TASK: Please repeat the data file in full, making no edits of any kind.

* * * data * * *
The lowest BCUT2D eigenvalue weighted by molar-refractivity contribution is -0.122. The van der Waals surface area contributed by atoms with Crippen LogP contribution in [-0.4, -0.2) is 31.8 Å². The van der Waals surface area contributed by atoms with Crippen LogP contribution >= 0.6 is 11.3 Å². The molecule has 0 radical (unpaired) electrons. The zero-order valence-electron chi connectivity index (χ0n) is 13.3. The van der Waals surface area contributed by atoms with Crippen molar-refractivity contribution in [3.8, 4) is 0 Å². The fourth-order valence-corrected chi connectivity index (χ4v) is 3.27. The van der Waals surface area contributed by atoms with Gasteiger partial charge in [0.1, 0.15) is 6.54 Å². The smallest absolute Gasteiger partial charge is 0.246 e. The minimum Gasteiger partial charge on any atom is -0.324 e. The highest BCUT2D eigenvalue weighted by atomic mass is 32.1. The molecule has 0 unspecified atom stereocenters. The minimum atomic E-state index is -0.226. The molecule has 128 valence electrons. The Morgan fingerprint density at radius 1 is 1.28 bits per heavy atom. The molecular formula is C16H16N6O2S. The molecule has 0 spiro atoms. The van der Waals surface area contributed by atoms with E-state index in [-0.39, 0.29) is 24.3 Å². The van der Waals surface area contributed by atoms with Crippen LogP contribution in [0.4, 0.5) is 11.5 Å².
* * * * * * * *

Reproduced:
The lowest BCUT2D eigenvalue weighted by molar-refractivity contribution is -0.122. The van der Waals surface area contributed by atoms with Crippen LogP contribution in [-0.4, -0.2) is 31.8 Å². The van der Waals surface area contributed by atoms with Crippen LogP contribution >= 0.6 is 11.3 Å². The molecule has 0 radical (unpaired) electrons. The zero-order valence-electron chi connectivity index (χ0n) is 13.3. The van der Waals surface area contributed by atoms with Crippen molar-refractivity contribution in [3.8, 4) is 0 Å². The fourth-order valence-corrected chi connectivity index (χ4v) is 3.27. The van der Waals surface area contributed by atoms with Gasteiger partial charge in [0.1, 0.15) is 6.54 Å². The smallest absolute Gasteiger partial charge is 0.246 e. The minimum Gasteiger partial charge on any atom is -0.324 e. The highest BCUT2D eigenvalue weighted by atomic mass is 32.1. The molecule has 0 unspecified atom stereocenters. The minimum atomic E-state index is -0.226. The molecule has 128 valence electrons. The Morgan fingerprint density at radius 1 is 1.28 bits per heavy atom. The molecular formula is C16H16N6O2S. The molecule has 0 spiro atoms. The van der Waals surface area contributed by atoms with E-state index in [-0.39, 0.29) is 24.3 Å². The van der Waals surface area contributed by atoms with Crippen LogP contribution in [0.4, 0.5) is 11.5 Å².